- a charge or payment for professional services: a doctor's fee.
- a sum paid or charged for a privilege: an admission fee.
- a charge allowed by law for the service of a public officer.
- an estate of inheritance in land, either absolute and without limitation to any particular class of heirs(fee simple) or limited to a particular class of heirs (fee tail).
- an inheritable estate in land held of a feudal lord on condition of the performing of certain services.
- a territory held in fee.
- a gratuity; tip.
- to give a fee to.
- Chiefly Scot. to hire; employ.
Origin of fee
Examples from the Web for feeing
Paliser, who had been signing the check and feeing the waiter, looked at her.The Paliser case
Each of us insisted upon paying the bill and feeing the waiter.Beatrice Leigh at College
Julia Augusta Schwartz
The question of feeing or "tipping" the servants has always been a puzzling one.Book of Etiquette, Volume 2
Lillian Eichler Watson
Some one spoke of the growing habit of feeing employs to do their duty.The Law-Breakers and Other Stories
But the annoyance of this continuous habit of feeing makes life a burden.As Seen By Me
- a payment asked by professional people or public servants for their servicesa doctor's fee; school fees
- a charge made for a privilegean entrance fee
- property law
- (in feudal Europe) the land granted by a lord to his vassal
- an obsolete word for a gratuity
- in fee
- law(of land) in absolute ownership
- archaicin complete subjection
- rare to give a fee to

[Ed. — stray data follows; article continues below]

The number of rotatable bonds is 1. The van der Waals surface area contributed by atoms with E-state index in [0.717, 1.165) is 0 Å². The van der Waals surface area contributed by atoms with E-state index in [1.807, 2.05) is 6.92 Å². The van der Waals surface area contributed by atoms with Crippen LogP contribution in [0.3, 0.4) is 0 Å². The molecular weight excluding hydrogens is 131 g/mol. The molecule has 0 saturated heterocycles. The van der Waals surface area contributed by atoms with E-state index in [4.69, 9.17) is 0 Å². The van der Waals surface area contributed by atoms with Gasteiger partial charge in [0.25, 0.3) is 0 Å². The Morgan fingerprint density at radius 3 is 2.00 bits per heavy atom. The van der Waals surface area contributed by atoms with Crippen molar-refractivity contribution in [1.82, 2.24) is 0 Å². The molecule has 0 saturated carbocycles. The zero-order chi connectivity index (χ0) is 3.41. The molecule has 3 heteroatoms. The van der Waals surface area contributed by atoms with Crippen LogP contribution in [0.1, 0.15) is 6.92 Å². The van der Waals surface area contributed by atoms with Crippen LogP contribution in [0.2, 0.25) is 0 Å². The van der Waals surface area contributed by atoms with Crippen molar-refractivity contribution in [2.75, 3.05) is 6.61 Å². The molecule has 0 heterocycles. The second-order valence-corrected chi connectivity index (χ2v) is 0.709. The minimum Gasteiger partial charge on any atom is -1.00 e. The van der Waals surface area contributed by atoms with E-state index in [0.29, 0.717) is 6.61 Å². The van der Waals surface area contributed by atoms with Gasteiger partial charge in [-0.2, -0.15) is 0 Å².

- mainly Scot to hire for a fee
Word Origin and History for feeing
late 13c., from Old French fieu, fief "fief, possession, holding, domain; feudal duties, payment," from Medieval Latin feodum "land or other property whose use is granted in return for service," widely said to be from Frankish *fehu-od "payment-estate," or a similar Germanic compound, in which the first element is cognate with Old English feoh "money, movable property, cattle" (also German Vieh "cattle," Gothic faihu "money, fortune"), from PIE *peku- "cattle" (cf. Sanskrit pasu, Lithuanian pekus "cattle;" Latin pecu "cattle," pecunia "money, property"); second element similar to Old English ead "wealth."
OED rejects this, and suggests a simple adaptation of Germanic fehu, leaving the Medieval Latin -d- unexplained. Sense of "payment for services" first recorded late 14c. Fee-simple is "absolute ownership," as opposed to fee-tail "entailed ownership," inheritance limited to some particular class of heirs (second element from Old French taillir "to cut, to limit").